During the late 1980s and early 1990s the Dhanbad-Munidih area witnessed a series of ‘independent’ mining workers strikes, which challenged CIL management as much as they defied the main unions and the mafia itself. On 16th of December 1988 the piece-rated workers in all mines of area 7 went on strike. Unrest continued till July-August 1990, workers actively fought back mafia attacks. Subsequently two workers were killed in a police firing during a state attack on strikers. In late 1992 several thousand workers went on wildcat strike in area 6 open-cast project and forced management to take back on workers who they had dismissed earlier on. Workers had tried to prevent management from introducing 26 days pay for a 30 days working month.
These movements demonstrated that the clutch of the main trade unions and the mafia had weakened. The problem for the Dhanbad CIL workers was that ironically the repressive union and mafia apparatus was dissolved by the same force which also managed to isolate and undermine the very position of the workers themselves: the liquid and dissolving force of the neoliberal regime. During the 1990s the personal clout of moneylenders was increasingly replaces by the impersonal terror of micro-credits, the paternalistic regime of the old village leaders by internationally funded NGOs, the ‘illegal mines’ became outsourced ‘logistics’ departments, the old union leader cum labour contractor were increasingly replaced by human resource management and the old mafia don shifted their business interest from the dirty sphere of production process towards the emerging real estate bubble. Having escaped the paternalistic grasp of the union-mafia, the hard-core of mining-workers of Dhanbad did not find an answer to the slow-motion of de-composition during the 1990s.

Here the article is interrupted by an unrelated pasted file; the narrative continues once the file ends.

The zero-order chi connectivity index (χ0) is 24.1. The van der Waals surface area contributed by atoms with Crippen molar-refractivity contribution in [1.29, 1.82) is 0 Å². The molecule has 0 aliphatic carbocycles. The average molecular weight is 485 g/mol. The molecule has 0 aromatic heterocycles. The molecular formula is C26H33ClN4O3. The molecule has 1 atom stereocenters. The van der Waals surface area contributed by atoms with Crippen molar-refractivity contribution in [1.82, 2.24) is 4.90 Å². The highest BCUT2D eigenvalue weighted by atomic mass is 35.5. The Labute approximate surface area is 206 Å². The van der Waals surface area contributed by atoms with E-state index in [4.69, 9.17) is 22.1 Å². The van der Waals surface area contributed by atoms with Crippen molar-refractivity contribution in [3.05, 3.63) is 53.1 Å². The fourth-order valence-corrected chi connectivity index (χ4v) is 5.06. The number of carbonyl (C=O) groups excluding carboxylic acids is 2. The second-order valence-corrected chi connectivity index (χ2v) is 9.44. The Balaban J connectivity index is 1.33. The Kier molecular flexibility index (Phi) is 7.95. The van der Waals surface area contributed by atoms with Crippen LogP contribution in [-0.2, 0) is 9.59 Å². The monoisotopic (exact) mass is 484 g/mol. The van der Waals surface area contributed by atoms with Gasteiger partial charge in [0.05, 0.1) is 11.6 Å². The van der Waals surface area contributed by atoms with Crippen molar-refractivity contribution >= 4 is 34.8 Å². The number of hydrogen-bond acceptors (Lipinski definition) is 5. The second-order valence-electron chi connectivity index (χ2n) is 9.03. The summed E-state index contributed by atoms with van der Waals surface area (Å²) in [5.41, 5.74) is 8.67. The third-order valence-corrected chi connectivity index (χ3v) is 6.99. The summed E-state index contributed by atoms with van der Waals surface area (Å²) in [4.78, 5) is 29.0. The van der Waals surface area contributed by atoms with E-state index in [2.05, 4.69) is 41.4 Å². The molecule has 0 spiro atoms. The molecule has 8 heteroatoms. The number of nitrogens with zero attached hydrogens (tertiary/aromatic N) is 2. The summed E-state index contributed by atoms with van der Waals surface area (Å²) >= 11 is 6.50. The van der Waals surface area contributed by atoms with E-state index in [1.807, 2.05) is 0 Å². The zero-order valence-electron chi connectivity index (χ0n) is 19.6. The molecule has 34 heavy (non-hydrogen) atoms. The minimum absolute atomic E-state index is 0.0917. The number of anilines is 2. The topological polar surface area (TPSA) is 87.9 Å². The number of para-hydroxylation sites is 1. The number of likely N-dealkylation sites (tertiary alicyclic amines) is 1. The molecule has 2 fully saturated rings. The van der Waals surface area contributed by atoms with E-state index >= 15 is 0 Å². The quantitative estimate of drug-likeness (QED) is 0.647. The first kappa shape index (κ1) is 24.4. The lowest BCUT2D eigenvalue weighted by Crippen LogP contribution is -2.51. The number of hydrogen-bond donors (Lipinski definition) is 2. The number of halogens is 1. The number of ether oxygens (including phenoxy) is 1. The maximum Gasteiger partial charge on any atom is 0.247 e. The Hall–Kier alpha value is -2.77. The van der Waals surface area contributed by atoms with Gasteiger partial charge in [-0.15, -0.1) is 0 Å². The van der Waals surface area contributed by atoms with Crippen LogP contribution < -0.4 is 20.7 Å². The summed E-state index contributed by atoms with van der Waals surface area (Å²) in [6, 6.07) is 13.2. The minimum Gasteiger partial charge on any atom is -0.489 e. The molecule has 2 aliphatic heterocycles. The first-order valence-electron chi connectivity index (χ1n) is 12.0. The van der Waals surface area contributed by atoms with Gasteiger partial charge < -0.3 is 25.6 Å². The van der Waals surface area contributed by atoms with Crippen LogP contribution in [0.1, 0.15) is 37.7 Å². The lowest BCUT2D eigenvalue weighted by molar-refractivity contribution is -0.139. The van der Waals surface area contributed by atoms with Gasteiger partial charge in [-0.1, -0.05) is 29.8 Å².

During the 1990s the mining industry witnessed a kind of reversed repetition of the pre-nationalisation period: a slow default of the industry, a loan from international credit institutions (World Bank), which was used in order to finance re-structuring; major shifts in the composition of the work-force. This time, instead of ‘nationalisation’, the regime moves in the direction of ‘formal privatisation’. The ‘privatisation’ is accompanied by a general hiring stop for permanent workers – wages for the post-1992 hired contracted workers are around 10 per cent of the wages of the CIL permanent workers. The prestigious Munidih Project mine, which employed over 8,000 permanent workers in the early 1980s now employs less than 2,000 permanents. The other main shift is the brutal expansion of open-cast mining. The main investments go into dynamite, diggers and trucks – what is left is a labour-saving battle-field of extraction, a ripped landscape. Open-cast mining increases the division between a relatively small work-force and a local impoverished proletariat. The open-cast drive explains the rapid increase of total CIL coal production from 200 Mt in 1992 to 430 Mt in 2010.